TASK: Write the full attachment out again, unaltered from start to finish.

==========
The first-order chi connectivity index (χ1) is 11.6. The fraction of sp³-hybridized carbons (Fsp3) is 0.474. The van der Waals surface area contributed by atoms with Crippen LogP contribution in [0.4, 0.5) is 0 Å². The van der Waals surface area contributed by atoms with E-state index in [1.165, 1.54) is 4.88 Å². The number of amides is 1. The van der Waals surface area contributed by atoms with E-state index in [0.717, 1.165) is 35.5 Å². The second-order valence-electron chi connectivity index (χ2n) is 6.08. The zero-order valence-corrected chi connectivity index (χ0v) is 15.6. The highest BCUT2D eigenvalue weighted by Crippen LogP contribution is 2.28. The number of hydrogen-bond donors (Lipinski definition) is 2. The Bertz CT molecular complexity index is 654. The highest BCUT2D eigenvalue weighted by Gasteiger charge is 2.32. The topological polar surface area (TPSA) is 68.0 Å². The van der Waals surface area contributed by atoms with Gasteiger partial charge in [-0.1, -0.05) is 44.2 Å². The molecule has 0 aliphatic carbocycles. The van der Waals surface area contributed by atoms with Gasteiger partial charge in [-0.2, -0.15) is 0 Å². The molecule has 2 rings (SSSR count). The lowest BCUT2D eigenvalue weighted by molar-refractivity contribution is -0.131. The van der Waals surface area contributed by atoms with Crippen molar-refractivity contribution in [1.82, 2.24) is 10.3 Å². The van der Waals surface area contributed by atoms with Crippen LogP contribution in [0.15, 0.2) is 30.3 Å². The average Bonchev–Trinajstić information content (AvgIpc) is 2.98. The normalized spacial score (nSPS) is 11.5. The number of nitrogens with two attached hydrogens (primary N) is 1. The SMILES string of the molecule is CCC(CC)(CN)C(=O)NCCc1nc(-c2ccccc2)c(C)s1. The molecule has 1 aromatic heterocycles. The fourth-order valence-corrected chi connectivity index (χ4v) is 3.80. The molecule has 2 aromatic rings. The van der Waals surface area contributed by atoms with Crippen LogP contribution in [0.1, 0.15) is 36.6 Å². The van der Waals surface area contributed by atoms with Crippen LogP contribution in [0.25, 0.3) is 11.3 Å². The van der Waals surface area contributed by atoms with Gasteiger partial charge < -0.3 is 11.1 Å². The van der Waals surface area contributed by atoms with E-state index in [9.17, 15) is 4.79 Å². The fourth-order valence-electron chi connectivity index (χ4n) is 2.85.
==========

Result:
The first-order chi connectivity index (χ1) is 11.6. The fraction of sp³-hybridized carbons (Fsp3) is 0.474. The van der Waals surface area contributed by atoms with Crippen LogP contribution in [0.4, 0.5) is 0 Å². The van der Waals surface area contributed by atoms with E-state index in [1.165, 1.54) is 4.88 Å². The number of amides is 1. The van der Waals surface area contributed by atoms with E-state index in [0.717, 1.165) is 35.5 Å². The second-order valence-electron chi connectivity index (χ2n) is 6.08. The zero-order valence-corrected chi connectivity index (χ0v) is 15.6. The highest BCUT2D eigenvalue weighted by Crippen LogP contribution is 2.28. The number of hydrogen-bond donors (Lipinski definition) is 2. The Bertz CT molecular complexity index is 654. The highest BCUT2D eigenvalue weighted by Gasteiger charge is 2.32. The topological polar surface area (TPSA) is 68.0 Å². The van der Waals surface area contributed by atoms with Gasteiger partial charge in [-0.1, -0.05) is 44.2 Å². The molecule has 0 aliphatic carbocycles. The van der Waals surface area contributed by atoms with Gasteiger partial charge in [-0.2, -0.15) is 0 Å². The molecule has 2 rings (SSSR count). The lowest BCUT2D eigenvalue weighted by molar-refractivity contribution is -0.131. The van der Waals surface area contributed by atoms with Crippen molar-refractivity contribution in [1.82, 2.24) is 10.3 Å². The van der Waals surface area contributed by atoms with Crippen LogP contribution in [0.15, 0.2) is 30.3 Å². The average Bonchev–Trinajstić information content (AvgIpc) is 2.98. The normalized spacial score (nSPS) is 11.5. The number of nitrogens with two attached hydrogens (primary N) is 1. The SMILES string of the molecule is CCC(CC)(CN)C(=O)NCCc1nc(-c2ccccc2)c(C)s1. The molecule has 1 aromatic heterocycles. The fourth-order valence-corrected chi connectivity index (χ4v) is 3.80. The molecule has 2 aromatic rings. The van der Waals surface area contributed by atoms with Crippen LogP contribution in [0.1, 0.15) is 36.6 Å². The van der Waals surface area contributed by atoms with Crippen LogP contribution in [0.25, 0.3) is 11.3 Å². The van der Waals surface area contributed by atoms with Gasteiger partial charge < -0.3 is 11.1 Å². The van der Waals surface area contributed by atoms with E-state index in [9.17, 15) is 4.79 Å². The fourth-order valence-electron chi connectivity index (χ4n) is 2.85.